The EU budget frenzy of (at least) one year has officially begun. Today, the European Commission, led by Budget Commissioner Günther Oettinger, revealed the first proposal for the upcoming multi-annual financial framework (MFF).
This budget will be being in place from 2021 to 2027, when the current budget of 2014-2020 – the last one featuring the UK — will run out. These seven-year plans — which have a rather Soviet ring to them — have a tremendous impact on the European Union in the medium term, and therefore also, on the reform plans of the likes of Emmanuel Macron, Guy Verhofstadt and other federalists.
Today’s proposal demonstrates two things: that the Commission, and Brussels more generally, have not learned anything from Brexit; and that, as I described two weeks ago, the federalist dream of a much bigger EU is unlikely to come true. Meanwhile, the Commission’s proposal has been met with criticism, with several voices telling them that this budget proposal is unacceptable (and remember, the budget needs to be approved by all member states).
First, however, let’s look at the good in today’s proposal: Oettinger has taken some of the steps that are necessary if the EU is to face up to its financial situation. Brexit has thrown the EU into a disastrous situation, leaving a hole as big as 94 billion euros for the new MFF period. To close this large gap, the EU has two options: either cut spending, or expect bigger contributions from member states, while mixing in some new “own resources”, i.e. taxes or duties that directly go to the EU.
While the best-case scenario would certainly have been to simply cut spending, the Commission has proposed a reasonable compromise – at least at first sight. Yes, contributions, especially from the net payers in the Union, will be higher. However, cuts are also part of the package.
The Common Agricultural Policy (CAP) — the infamous farm subsidies that accounted for 40 per cent of the current budget and which constitute one of the most, if not the most, disastrous policy in the EU — will be cut by 5 per cent. There will be a reduction of 7 per cent in the Cohesion Fund, which amounts to a third of the current budget and which is little more than simple subsidies from richer to poorer member states.
Both projects dearly needed reductions, and it seems like at least modest cuts are in store. That the cut of farm subsidies would hit large companies the hardest is especially welcome news. They have profited immensely in the name of helping small, poor farmers on the countryside.
Unfortunately, that is where the fiscal restraint ends. Instead of leaving the budget smaller than the previous one – which would seem logical considering one of the biggest contributors is heading towards the exit — today’s proposal is actually for a bigger budget than the current one. In total, the EU would spend 1.279 trillion euros in these seven years, which amounts to 1.114 per cent of the GNI. Compare that to the one per cent cap previously used, which means that indeed, as Politico puts it, the “Commission wants [a] bigger budget for [a] smaller EU.”
Who will get more money? Well, the EU will spend a lot more money from now on on the things they are “good” at (or, at least, think they are good at). This means a doubling of Erasmus+, the student exchange program which often amounts to little more than a few months of binge drinking, but — mysteriously — still has a good reputation with students. Border security will meanwhile be strengthened and Frontex could expand to have 10,000 employees – a potential tenfold increase. Environmental spending would also increase.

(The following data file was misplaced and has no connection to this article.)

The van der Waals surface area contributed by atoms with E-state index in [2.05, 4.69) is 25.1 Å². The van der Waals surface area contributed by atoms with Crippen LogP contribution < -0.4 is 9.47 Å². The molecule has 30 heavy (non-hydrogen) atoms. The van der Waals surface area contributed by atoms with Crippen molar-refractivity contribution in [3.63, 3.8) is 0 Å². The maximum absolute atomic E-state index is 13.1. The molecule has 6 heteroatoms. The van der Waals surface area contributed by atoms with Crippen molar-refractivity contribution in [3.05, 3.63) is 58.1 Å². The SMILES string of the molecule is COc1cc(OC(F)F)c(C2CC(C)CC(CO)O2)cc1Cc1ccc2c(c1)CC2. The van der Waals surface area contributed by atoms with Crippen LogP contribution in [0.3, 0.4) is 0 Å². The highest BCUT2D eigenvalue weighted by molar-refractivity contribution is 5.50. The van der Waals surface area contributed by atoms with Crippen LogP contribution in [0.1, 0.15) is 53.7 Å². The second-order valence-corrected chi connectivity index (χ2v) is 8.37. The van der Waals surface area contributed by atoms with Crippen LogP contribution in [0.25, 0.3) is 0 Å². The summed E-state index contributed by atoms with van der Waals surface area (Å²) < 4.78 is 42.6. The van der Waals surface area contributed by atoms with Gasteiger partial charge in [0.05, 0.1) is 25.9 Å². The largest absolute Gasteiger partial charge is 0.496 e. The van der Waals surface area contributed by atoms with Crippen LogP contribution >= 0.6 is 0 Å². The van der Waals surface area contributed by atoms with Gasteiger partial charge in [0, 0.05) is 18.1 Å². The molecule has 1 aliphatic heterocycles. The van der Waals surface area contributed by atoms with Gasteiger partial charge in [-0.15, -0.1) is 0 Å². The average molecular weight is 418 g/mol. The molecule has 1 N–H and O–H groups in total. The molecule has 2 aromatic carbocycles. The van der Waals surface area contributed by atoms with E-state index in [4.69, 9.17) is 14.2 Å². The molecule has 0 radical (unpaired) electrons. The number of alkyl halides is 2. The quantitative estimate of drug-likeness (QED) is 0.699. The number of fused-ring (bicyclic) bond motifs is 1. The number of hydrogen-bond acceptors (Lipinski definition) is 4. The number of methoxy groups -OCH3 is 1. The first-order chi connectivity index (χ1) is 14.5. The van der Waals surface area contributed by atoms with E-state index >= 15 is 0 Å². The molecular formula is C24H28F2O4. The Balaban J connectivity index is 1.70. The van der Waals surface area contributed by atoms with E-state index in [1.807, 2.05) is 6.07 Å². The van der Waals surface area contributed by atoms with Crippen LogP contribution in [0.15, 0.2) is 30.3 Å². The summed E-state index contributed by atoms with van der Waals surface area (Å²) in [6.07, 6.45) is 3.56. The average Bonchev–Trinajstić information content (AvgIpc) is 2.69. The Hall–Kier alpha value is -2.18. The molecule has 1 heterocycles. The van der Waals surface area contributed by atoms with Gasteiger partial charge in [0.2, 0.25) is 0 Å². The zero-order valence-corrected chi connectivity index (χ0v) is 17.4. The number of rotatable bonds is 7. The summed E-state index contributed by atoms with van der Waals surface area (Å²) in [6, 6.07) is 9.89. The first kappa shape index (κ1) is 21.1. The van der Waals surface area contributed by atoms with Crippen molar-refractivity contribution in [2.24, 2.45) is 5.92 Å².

Judging by this spending spree, the Commission seems to think that cutting a little from the biggest programs makes it possible to increase spending massively elsewhere. Just hours after the plan had been unveiled, the opposition to this approach was on display, especially from net payer countries.
Indeed, even before Oettinger unveiled the details of the plan, Austria’s Chancellor Sebastian Kurz sounded the alarm: “Despite the proposal by the European Commission for a new EU budget including some positive approaches for modernisation, it is still far away from an acceptable solution. Our goal has to be that the EU is smaller, more economical, and more efficient after Brexit.”
He has not been the only one. The Dutch Foreign Minister, Stef Blok, said that “the current proposal is unacceptable for the Dutch government. If income falls [due to Brexit], we will need to spend less.”
Lars Løkke Rasmussen, the Prime Minister of Denmark, sounded just as worried: “The EU Commission just presented an EU budget the size of 28 Member States. But we are only 27 Member States to finance it. A smaller EU should mean a smaller budget!”
Finland and Sweden have already demanded that the budget should not be increased.
The club of net payers, especially those small member states which were once able to hide behind the UK’s loud sceptical voice, seems to be gaining confidence, and is becoming more outspoken in opposition to further EU integration.
Then there is the French uproar to the most minute cuts to farm subsidies. And there’s the fury that the idea of “conditionality” will trigger, with the Commission planning to link payments to member states to their performance in upholding the rule of law. Governments in Eastern Europe aren’t too fond of Brussels at the moment anyway. Imagine the backlash if Brussels even tries taking away subsidies going east because Hungary or Poland aren’t behaving properly.
If one thing is evident after less than a day of fallout from the proposal, it is that the budget in its current form will not pass. There are plenty of arguments that will follow and plenty that will change. Whether the EU will, at the end of that process, have a smaller budget than it has at the moment depends on net contributors standing their ground.